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    I was just confused about your original comment about wordpress and then adding to the equasion the hosting. They are two very separate things.

    I love WordPress and use it for a lot of the sites I do, whether for myself or for clients. But I do some in html using Dreamweaver too, but they are few and far between. I purchase templates through StudioPress mainly and then modify them to suit the needs for the site I’m doing.

    #1115112
    Greg_M
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    kathiemt, post: 129162 wrote:
    I was just confused about your original comment about wordpress and then adding to the equasion the hosting. They are two very separate things.

    I love WordPress and use it for a lot of the sites I do, whether for myself or for clients. But I do some in html using Dreamweaver too, but they are few and far between. I purchase templates through StudioPress mainly and then modify them to suit the needs for the site I’m doing.

    I like WordPress too, just don’t like the hosting options, if you want a lot of templates, Squarespace is very limited, it’s really aimed at someone at wants to write their own CSS, HTML and Javascript (or who has a designer), just gives you an integrated environment to develop in.

    Never used Dreamweaver, only code in a text editor, usually BBedit, giving Sublime a run at the moment

    #1115113
    kathiemt
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    estim8, post: 129165 wrote:
    I like WordPress too, just don’t like the hosting options, if you want a lot of templates, Squarespace is very limited, it’s really aimed at someone at wants to write their own CSS, HTML and Javascript (or who has a designer), just gives you an integrated environment to develop in.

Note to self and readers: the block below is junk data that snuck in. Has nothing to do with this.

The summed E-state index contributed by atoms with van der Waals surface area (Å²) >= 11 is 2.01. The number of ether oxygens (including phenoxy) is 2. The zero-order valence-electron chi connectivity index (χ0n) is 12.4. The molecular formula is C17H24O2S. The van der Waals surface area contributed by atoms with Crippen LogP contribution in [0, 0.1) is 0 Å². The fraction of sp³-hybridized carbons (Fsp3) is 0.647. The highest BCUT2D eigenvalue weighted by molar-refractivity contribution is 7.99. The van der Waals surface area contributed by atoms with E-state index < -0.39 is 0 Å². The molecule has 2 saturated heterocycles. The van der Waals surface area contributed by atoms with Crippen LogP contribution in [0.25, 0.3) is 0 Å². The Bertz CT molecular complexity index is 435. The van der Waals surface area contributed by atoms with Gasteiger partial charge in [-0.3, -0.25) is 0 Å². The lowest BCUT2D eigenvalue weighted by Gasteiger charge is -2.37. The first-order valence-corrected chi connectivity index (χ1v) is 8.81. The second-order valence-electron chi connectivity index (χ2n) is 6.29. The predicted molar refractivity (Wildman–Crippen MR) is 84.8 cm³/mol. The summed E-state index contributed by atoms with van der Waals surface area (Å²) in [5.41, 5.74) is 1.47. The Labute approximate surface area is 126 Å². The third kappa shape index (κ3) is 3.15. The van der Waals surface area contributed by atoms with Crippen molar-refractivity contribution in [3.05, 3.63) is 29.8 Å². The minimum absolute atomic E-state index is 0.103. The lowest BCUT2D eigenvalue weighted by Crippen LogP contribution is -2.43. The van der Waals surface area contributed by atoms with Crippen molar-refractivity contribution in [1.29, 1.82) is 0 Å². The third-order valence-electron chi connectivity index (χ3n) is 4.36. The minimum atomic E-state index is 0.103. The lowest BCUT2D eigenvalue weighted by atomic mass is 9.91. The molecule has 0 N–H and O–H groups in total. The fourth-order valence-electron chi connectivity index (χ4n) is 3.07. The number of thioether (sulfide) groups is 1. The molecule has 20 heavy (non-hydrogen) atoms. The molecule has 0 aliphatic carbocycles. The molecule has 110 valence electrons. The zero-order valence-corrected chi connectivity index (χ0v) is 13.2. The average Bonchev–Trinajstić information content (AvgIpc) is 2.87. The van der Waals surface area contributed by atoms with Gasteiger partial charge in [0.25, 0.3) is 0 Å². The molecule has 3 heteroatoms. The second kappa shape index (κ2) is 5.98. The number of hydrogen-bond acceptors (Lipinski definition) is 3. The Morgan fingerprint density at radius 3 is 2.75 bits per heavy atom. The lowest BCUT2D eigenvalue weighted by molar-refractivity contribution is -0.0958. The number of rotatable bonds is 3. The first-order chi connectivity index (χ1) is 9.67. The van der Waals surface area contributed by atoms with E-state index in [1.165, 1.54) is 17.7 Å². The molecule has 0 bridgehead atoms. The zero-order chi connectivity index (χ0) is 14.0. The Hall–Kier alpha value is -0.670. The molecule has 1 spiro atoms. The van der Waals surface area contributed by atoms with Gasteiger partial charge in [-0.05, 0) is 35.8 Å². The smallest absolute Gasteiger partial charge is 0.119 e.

Never used Dreamweaver, only code in a text editor, usually BBedit, giving Sublime a run at the moment

    Sounds like to me you were using WordPress.com which is limited. If you’re operating a business you should be self-hosted, i.e. paying for hosting, in which case you aren’t limited for templates at all. Or you can create your own or have one designed for you.

    #1115114
    Greg_M
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    kathiemt, post: 129167 wrote:
    Sounds like to me you were using WordPress.com which is limited. If you’re operating a business you should be self-hosted, i.e. paying for hosting, in which case you aren’t limited for templates at all. Or you can create your own or have one designed for you.

    No, I know the difference between running on a subdomain for free and how to host a site.

    I was installing WordPress from the command line on a self managed Linux Ubuntu Virtual Server (Linode) with only encrypted SSH key access, on top of Ubuntu I was running Apache2 as the web server and Phusion Passenger as the front end for Ruby on Rails, plus running my own Domain Name Server.

    Prior to that I was using shared hosting where I got sick of getting smashed (poor choice of hosting I admit).

    I’m also not limited by templates, I write HTML including 5 and CSS including 3,
    just chose to use a template for the site in my signature cause I’m lazy when it comes to my own sites.

    The link to Squarespace was offered up for any one who wants to trial something different but it’s in whole different league to Dreamweaver.

    #1115115
    Divert To Mobile
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    Never used squarespace but have you tried Joomla?
    I have some associates who swear by it.

    I see in another post you said you were installing packages from shell, if your finding that a drain you might find cpanel with fantastico installer a blessing.

    Steve

    #1115116
    Greg_M
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    Divert To Mobile, post: 129184 wrote:
    Never used squarespace but have you tried Joomla?
    I have some associates who swear by it.